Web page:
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So, I'd say that the Axe-Fx shits all over Bias for live sounds. I'd take a POD over a Bias rig any day, and an Axe over the POD. Bias doesn't begin to factor into live scenarios for me. For a messing-around app, sure. Recording on the go, yeah. Live, no thank you. Too many other, more mature options that were designed specifically to sound good live, and do it well.


Thanks for the input since youve used both. I have yet to use the axe fx 2, but a friend of mine has the ultra. It just seems overly complex for not necessarily sounding much noticeably better than top level programs or even some amps. So what specifically sets it apart from bias besides the convenience of it being a physical processor?

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Old 02-08-2016, 11:50 PM   #8
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Quote:
Originally Posted by Watterboy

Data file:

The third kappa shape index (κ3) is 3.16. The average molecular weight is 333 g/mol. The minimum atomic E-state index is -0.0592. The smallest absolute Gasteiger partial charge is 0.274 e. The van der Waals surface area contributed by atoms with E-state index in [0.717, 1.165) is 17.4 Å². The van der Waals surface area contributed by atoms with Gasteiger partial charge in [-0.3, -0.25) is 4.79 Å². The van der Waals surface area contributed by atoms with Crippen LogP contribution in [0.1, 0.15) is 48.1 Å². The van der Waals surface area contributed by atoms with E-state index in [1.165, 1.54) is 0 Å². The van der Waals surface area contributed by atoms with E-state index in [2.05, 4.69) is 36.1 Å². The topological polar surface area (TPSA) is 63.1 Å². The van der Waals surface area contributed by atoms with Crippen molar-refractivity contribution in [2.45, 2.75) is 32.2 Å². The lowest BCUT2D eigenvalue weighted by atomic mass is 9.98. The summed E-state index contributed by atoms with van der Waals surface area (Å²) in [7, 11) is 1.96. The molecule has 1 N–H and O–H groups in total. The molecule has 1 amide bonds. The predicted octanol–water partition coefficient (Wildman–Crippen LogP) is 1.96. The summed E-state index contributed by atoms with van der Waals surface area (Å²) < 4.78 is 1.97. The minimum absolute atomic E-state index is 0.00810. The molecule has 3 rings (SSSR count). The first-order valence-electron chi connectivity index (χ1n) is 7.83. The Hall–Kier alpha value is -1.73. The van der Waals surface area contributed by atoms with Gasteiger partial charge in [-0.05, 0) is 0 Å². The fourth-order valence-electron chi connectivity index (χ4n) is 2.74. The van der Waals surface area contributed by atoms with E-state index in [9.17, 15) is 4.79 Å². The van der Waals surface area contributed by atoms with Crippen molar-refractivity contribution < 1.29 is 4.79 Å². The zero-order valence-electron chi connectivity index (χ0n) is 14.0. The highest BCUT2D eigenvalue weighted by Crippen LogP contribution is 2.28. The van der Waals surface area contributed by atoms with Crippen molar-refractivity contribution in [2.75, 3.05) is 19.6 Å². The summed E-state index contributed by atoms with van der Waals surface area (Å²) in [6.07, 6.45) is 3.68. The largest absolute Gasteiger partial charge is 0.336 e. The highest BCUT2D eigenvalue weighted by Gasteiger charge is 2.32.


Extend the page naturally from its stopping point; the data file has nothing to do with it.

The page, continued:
BUT, I would argue that with a good mixing engineer, most tone snobs wouldnt even be able discern Revalver from Bias from an Axe Fx in the whole band context. Additionally, in a live context, your average observer would honestly have no fucking clue whatsoever, and will just like the sound of an overdriven guitar thats really loud

Two decent points. With the fist one, I'd argue that most of the good mixing engineers who use digital stuff themselves seem to be using the Axe or the high-end POD stuff, which makes me think that even though a master craftsman can turn out a great product with a sharpened spoon, there's a reason many choose a knife. This once again turns it into a cost analysis and not really a quality discussion. I still think (and probably have some agreement among audio engineers) that the Axe is a superior product, from a tonal and a flexibility standpoint.

With the second, I'll just trot out the usual two arguments - 1: It's more fun to sound good just for yourself, and feeling like you sound great can be inspiring and fun, which in turn can cause your energy or performance to improve, something the audience can directly experience.

2: Go to hell, I ain't gigging with an MG and a rusty Squier Bullet just because the audience doesn't know the difference!
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Old 02-08-2016, 11:50 PM   #9
FifthThirdBank
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Quote: